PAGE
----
The stuff in system.dll was basically everything that wasn't "worthy" of being included in mscorlib.

This trend, however, is starting to be reversed. The CLR is making efforts to reduce the size of mscorlib. A lot of stuff was removed for Silverlight for example (to reduce download size).

I think they might be doing more of this kind of stuff for V4 (and later versions) but I'm not sure about the details.

  • This is a bit of a nit-pick, but as @Justin Van Patten mentions, mscorlib.dll doesn't contain any native code. Instead it has extern methods annotated with [MethodImpl(MethodImplOptions.InternalCall)] which call into the CLR. If one browses the SSCLI sources, you can see these CLR methods exported for mscorlib consumption.
    – codekaizen
    Apr 7 '11 at 7:09
  • Technically it does contain SOME native node (the msdos stub in the PE header) but generally you are right. I edited the post to reflect that. Apr 7 '11 at 13:43

Expanding on Scott's answer.

Any given version of the CLR is highly tied to a particular version of mscorlib.dll. It is a special DLL in very many ways. The CLR runtime requires certain types/methods be available and implements many methods defined in the actual code base. The complexity of managing this relationship is reduced by having an unbreakable link between a CLR version, and version of mscorlib.

  • Didn't know whether I should set Scott's or yours as the accepted answer, sorry. In the end, I decided to choose Scott's, but yours is just as good.
    – user39603
    Jan 1 '09 at 14:55
  • 2
    Scott's is more complete. I just hit on one point he missed. I voted for his.
    – JaredPar
    Jan 1 '09 at 15:09

Take a good look at any project's References node. You'll never find mscorlib.dll listed there. It is special, any compiler needs it because it contains types that are required to make the language syntax work. System.Array, System.Int32, System.String, System.Exception, etc.

You can write a program that doesn't have a dependency on System.dll (although it would be hard) but you can't write one that doesn't depend on mscorlib.dll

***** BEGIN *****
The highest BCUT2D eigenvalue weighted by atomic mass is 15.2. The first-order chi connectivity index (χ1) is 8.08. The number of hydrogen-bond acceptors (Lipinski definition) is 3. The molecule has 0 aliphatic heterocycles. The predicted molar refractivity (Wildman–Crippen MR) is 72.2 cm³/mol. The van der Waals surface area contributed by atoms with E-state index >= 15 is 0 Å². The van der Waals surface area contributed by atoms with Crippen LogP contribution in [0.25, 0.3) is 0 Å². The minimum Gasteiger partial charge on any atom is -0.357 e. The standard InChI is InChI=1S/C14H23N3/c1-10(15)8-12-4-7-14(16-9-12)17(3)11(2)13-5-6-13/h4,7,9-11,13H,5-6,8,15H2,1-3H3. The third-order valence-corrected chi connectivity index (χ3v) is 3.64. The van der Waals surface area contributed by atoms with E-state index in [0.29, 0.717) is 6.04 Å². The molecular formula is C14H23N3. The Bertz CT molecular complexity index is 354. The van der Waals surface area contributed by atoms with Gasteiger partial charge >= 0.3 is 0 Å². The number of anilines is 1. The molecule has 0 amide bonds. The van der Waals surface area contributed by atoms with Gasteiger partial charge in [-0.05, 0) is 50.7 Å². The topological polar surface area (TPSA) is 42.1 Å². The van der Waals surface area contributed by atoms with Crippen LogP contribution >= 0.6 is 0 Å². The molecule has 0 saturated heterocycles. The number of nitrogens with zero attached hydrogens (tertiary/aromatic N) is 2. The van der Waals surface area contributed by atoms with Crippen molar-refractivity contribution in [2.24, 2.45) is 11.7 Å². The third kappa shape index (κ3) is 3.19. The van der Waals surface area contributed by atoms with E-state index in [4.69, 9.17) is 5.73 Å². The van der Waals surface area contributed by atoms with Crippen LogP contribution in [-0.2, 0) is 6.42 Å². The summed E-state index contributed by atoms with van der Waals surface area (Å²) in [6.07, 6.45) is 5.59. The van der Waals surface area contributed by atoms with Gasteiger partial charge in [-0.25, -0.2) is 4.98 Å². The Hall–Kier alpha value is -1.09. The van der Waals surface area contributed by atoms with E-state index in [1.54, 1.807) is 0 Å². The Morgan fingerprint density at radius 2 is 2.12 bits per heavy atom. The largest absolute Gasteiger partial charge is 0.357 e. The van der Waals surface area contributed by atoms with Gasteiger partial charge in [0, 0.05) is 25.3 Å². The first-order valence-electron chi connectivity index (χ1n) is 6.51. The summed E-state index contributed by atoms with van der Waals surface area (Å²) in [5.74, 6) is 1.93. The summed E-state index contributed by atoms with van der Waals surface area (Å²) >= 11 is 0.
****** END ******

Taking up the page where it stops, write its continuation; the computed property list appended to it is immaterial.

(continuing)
• 4
    Yes you can - simply use csc with the /nostdlib[+|-] switch
    – Marc Gravell
    Dec 31 '08 at 10:51
  • 1
    My understanding is that /nostdlib only impacts the symbols the compiler imports. I beleive that your process, at run time, is going to load mscorlib, no matter what you do. Dec 31 '08 at 12:04
  • Well, that assumes you load it into MS's .NET impementation... load it into mono, and it probably won't.
    – Marc Gravell
    Dec 31 '08 at 15:35
  • I think mono still requires mscorlib at runtime (I could be wrong). Assembly name is a part of clr type identity. System.Object in mscorlib.dll is a different type than System.Obect in foo.dll. A program can't run without Object. You can replace / build a custom mscorlib, but it's still required. Dec 31 '08 at 23:37
  • /nostdlib was intended to get the compiler to use another version of the mscorlib reference assembly. As necessary in Silverlight projects for example. Feb 10 '16 at 16:47

The mentioned native/managed thing sounds plausible, but I'm still not entirely convinced. In any case, MS seems to view mscorlib.dll as the core lib needed for the system, while System.dll contains the core functionality for programmers - which also sounds good.

I've just emailed this same question to the BCL team. If anyone can answer... When (if?) I receive an answer, I'll post it here. Thanks for the answers so far!


This is just a guess, but mscorlib.dll probably also has some C code that's important to the CLR runtime as well as being a .NET assembly, or some mixed-mode code. System.dll is probably all managed.